7.2/10
105
1 user 1 critic

Drame en trois actes 

Murder befalls Alice's acting class, which features a guest teacher who looks exactly like Inspector Laurence; adapted from "Three Act Tragedy".

Writers:

Agatha Christie (creator), Sylvie Simon (developer) | 3 more credits »
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Cast

Episode cast overview, first billed only:
Samuel Labarthe ... Swan Laurence / Herbert Michel
Blandine Bellavoir ... Alice Avril
Elodie Frenck ... Marlène Leroy
Dominique Reymond Dominique Reymond ... Macha Semenoff
Nicolas Marié ... Richard Nobel
Cyril Gueï ... Timothée Glissant
Dominique Thomas ... Ernest Tricard
Marie Berto Marie Berto ... Arlette Carmouille
Tristan Robin ... Grégoire
Alexandre Philip Alexandre Philip ... Léon Verneuil
Alban Casterman ... Jean Ollivier
Samira Mameche Samira Mameche ... Monique (as Samira Maméche)
Juliette Barry Juliette Barry ... Lydia
Eric Bleuzé Eric Bleuzé ... Le prêtre
Eric Beauchamps Eric Beauchamps ... Flic Martin
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Storyline

Murder befalls Alice's acting class, which features a guest teacher who looks exactly like Inspector Laurence; adapted from "Three Act Tragedy".

Plot Summary | Add Synopsis

Genres:

Comedy | Crime | Drama | Mystery

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Trivia

The episode only aired in France and Belgium some nine months after premiering on Swiss television, with later episodes airing beforehand in these countries. See more »

User Reviews

 
Three Act Tragedy
15 July 2019 | by TheLittleSongbirdSee all my reviews

'Les Petits Meurtres D'Agatha Christie' (translated in English as 'The Little Mysteries of Agatha Christie') is a charming and entertaining series. Not every episode works for me, namely the early Laurence/Avril episodes and one shouldn't expect straight up adaptations of "The Queen of Crime" Agatha Christie's books but taken on its own merits there is much to admire about the series.

"Drame en Trois Actes" is very loosely adapted from 'Three Act Tragedy', one of the earlier Poirot books, but its proper translated into English title is "Murder in Three Acts". It's not one of my favourite Poirots, but it's still a gripping and clever read. It was adapted twice before 'Les Petits Meurtres D'Agatha Christie's' take on it. The first being the made for television Peter Ustinov film, which was enjoyable enough if a little bland. The other being the superior and at times wonderfully theatrical David Suchet version, which to me is among the better late Suchet adaptations. "Drame en Trois Actes" is the third and most recent, for me it's in the middle and an enjoyable episode as far as this series goes. At the same time it could have done with more spark.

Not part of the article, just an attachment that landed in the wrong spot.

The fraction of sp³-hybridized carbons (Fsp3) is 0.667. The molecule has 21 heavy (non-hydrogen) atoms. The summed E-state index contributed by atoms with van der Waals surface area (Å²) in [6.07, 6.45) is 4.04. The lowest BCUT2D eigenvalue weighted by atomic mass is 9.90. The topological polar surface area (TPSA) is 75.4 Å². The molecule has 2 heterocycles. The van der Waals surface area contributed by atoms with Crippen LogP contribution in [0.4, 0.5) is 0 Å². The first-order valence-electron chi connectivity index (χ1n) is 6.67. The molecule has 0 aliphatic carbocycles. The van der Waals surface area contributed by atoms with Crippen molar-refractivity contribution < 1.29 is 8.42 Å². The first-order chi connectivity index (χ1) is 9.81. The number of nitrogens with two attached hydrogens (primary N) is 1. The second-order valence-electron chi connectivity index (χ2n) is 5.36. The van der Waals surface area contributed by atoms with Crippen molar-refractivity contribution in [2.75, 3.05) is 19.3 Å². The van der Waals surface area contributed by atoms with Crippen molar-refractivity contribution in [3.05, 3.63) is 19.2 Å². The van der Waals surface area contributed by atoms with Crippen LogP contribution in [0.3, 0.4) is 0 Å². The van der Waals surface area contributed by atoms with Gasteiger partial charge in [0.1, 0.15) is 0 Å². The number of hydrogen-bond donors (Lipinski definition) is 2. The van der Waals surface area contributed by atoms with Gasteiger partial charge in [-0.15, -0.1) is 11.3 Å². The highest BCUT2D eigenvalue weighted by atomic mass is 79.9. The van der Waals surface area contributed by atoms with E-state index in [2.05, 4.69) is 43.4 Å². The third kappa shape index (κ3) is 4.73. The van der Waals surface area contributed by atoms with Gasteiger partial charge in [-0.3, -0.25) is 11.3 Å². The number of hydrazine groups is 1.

Starting with the criticisms, in my mind the pace could have been tighter and more consistent. There are pedestrian moments here and there, especially towards the middle. The story entertains and charms, if a return to the slightly on the conventional, safe side where the suspense is not quite as high. A shame as 'Les Petits Meurtres D'Agatha Christie' was starting to adopt a darker approach which upped the suspense and was great to see.

Also felt that Dominique Thomas had too little to do as Tricard and am not the biggest fan of the character. If he was not in the episode, it would not have harmed things much.

On the other hand, as always with the series "Drame en Trois Actes" is top notch visually. It is immaculately photographed with period detail and scenery that is quite a feast for the eyes with lots of vibrancy and atmosphere. The music has the right amount of lightness and suspense, not overshadowing the other or over-emphasising that it becomes intrusive. The writing amuses and provokes thought, they are well balanced amongst each other and work well on their own.

The story could have done with more suspense and the middle could have been more tightly paced, but it is intriguing and clever enough and the denouement didn't come over as obvious or convoluted. The characters are enjoyable and the chemistry has been improving all the time, everything to do with the characterisation from when the Laurence/Avril period has come on such a long way. Blandine Bellavoir is a continual delight as Alice and Samuel Labarthe's Laurence has been one of the biggest improvements over-time for the series from stiff and obnoxious to relaxed and amusing. Elodie Frenck and Cyril Guei are bright spots as well. While there aren't any major standouts in the supporting cast, they all play their parts very well.

In conclusion, could have had more spark but enjoyable mostly. 7/10


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Details

Country:

France

Language:

French

Release Date:

31 August 2018 (France) See more »

Filming Locations:

Tourcoing, Nord, France See more »

Company Credits

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Technical Specs

Runtime:

Color:

Color

Aspect Ratio:

1.78 : 1
See full technical specs »

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